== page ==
Republicans are learning the ultimate lesson in policy-making: Overhauling the American health care system is a nearly impossible task.
Now comes an equally tricky part: contending with a disaffected, mad-as-hell base of supporters who expected them to follow through on a seven-year promise to repeal and replace Obamacare.
That’s the reality the party is confronting after Senate Majority Leader Mitch McConnell’s (R-KY) slim hopes of passing a reform package came crashing down once again on Monday when two conservative senators, Mike Lee of Utah and Jerry Moran of Kansas, announced they would vote against a procedural motion on the legislation.
McConnell now faces one of the most difficult obstacles of his decades-long career. His close aides fret that failure to pass some legislation could depress the Republican base and leave the party incredibly vulnerable in 2018. But no amount of procedural maneuvering or policy reshuffling has allowed him to crack the health care reform code. His options are limited and none are particularly confidence-inducing.
On Monday, McConnell announced that he would allow a vote on a proposal to repeal Obamacare immediately with a two-year window to come up with a replacement. It was a strategic gambit, designed to keep the raucous base at bay. Republican lawmakers voted in 2015 in favor of this approach. But they were assured then that President Obama would veto their effort, and in the current climate there is no guarantee—and, indeed, much doubt—that 50 members will say yes to this proposal.
Should that fail, McConnell could simply start over on Republican-authored reform. There are ideas out there. Most recently, Sens. Lindsey Graham (R-SC) and Bill Cassidy (R-LA) pitched a plan to send money to individual states and allow them to address their health care needs. But on Capitol Hill, their proposal has scant resonance.
Moreover, going this route risks the one commodity that McConnell doesn’t have: time. The majority leader wants to get health care out of the way as soon as possible in order to move on to other legislative priorities, notably tax reform. Hitting the reset button now means months more of negotiations.
Another option for Senate Republicans is to bring Democrats to the table—something that Senate Minority Leader Chuck Schumer (D-NY) has barred his members from doing so long as Republicans have continued to push for a repeal of Obamacare. Last week, two Democratic senators told The Daily Beast that they have had preliminary conversations with some of their Republican counterparts about ways to fix the Affordable Care Act. They expect those talks to pick up once the GOP accepts the law’s future in the immediate term.
“I think there’s a whole lot of interest in getting this right… and the way to do that is to actually slow down the process and go regular order,” Sen. Tom Carper (D-DE) told The Daily Beast, suggesting that lawmakers should hold hearings, vote on specific amendments, and attempt to craft a bill with 60-plus votes.
Before Monday night, Sen. Susan Collins (R-ME)—one of the loudest critics of the bill’s steep spending caps on Medicaid—was the only Republican calling for negotiations with Democrats. But shortly after Moran and Lee announced their opposition, Sen. John McCain (R-AZ), whose unexpected surgery last week caused McConnell to delay consideration of the bill, said in a statement that the Senate should return to regular order and move away from the current strategy of shutting out the minority party.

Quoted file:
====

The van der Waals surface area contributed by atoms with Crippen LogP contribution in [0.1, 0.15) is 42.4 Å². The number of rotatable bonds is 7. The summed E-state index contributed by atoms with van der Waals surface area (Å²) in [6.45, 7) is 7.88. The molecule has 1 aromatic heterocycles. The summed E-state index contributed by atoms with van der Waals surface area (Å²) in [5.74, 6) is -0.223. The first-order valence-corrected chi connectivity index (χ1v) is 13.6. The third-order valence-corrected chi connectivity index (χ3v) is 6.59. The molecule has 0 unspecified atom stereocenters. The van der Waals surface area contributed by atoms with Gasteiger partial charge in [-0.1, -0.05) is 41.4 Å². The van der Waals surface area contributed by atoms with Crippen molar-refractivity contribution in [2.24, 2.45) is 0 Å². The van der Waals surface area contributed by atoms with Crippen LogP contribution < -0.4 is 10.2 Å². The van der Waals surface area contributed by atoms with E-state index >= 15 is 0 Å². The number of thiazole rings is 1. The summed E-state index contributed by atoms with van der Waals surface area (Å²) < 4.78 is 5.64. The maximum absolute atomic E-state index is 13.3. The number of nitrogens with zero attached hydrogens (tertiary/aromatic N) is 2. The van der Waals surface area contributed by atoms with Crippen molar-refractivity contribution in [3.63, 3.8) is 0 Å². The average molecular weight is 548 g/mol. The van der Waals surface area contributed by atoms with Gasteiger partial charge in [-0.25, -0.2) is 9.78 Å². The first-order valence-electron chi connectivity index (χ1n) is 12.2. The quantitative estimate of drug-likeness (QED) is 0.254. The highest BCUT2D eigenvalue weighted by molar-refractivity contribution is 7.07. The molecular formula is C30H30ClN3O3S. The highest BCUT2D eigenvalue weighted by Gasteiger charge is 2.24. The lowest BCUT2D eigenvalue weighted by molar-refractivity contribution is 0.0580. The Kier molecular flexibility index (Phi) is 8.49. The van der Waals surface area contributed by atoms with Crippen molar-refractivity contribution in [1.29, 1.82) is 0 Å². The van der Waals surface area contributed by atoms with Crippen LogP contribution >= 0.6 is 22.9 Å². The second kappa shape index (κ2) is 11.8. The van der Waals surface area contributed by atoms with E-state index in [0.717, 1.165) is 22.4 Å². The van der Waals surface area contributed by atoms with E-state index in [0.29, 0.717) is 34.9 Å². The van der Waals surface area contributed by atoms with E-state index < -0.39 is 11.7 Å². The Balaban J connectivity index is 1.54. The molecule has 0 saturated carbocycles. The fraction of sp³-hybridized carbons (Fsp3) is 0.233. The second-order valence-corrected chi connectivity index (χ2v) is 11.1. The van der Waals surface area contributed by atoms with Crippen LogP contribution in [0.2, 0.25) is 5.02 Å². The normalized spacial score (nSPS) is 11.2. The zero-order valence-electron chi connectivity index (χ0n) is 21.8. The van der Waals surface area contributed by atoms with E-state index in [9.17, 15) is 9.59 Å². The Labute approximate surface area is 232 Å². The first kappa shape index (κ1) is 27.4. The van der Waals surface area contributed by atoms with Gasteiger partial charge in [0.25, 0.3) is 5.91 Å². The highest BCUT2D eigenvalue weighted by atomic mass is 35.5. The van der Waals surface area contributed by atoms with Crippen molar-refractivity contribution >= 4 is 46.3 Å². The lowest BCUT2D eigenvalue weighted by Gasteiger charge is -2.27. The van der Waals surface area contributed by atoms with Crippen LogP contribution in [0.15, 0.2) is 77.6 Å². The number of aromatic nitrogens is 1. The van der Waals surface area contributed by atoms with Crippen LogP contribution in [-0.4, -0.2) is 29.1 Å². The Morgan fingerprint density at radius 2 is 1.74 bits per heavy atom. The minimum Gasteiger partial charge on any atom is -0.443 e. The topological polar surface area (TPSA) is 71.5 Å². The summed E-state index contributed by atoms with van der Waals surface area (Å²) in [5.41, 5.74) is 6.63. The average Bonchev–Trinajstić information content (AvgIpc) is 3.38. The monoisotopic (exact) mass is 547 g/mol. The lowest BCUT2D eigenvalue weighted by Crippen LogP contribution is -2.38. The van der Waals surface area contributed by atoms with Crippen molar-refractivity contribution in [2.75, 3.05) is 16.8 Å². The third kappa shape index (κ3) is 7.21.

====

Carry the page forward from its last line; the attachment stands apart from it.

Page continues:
“The Congress must now return to regular order, hold hearings, receive input from members of both parties, and heed the recommendations of our nation’s governors so that we can produce a bill that finally provides Americans with access to quality and affordable health care,” McCain said, echoing Schumer’s calls for any legislation to be publicly debated.
This approach, however, may be more of a pipedream than the current one. McConnell has warned Republicans that he might have to work with Democrats on fixes if his own party can’t come together. But those Republicans don’t seem particularly interested in playing along. Asked, for instance, if he’d be open to holding hearings on the GOP bill, Sen. Pat Toomey (R-PA) told The Daily Beast that they were unnecessary.
“I don’t think there’s any need for that when the bill is public,” he said. “It’s available to everyone to see, as people have not been shy about commenting on it.”
The wild card for McConnell, in the end, is not Schumer or his own party. It’s President Trump.
Though he has been largely disconnected from the issue, Trump has gravitated toward the concept McConnell now endorses: repealing Obamacare now and replacing it at an unspecified later date. He first floated the idea more than two weeks ago.
“Republicans should just REPEAL failing ObamaCare now & work on a new Healthcare Plan that will start from a clean slate. Dems will join in!” he wrote on Twitter on Monday night shortly after Lee and Moran announced their opposition.
Trump also has spoken about letting the law fail, so as to bring Democrats to the negotiating table. Whether his administration follows through on that threat—and it has a fair amount of operational control over the law to do so—could very well determine McConnell’s hand.
Either way, McConnell will have to make some tough choices in the days ahead, and he will have to do so knowing that the blowback will be on his members—not the president.
“I think Trump supporters will feel that they have been betrayed by politicians who say one thing and then do something completely opposite to what they have said,” said John Feehery, a longtime Republican operative. “I don't think they will blame Trump for this. I think they will blame the senators who have not kept their promises.”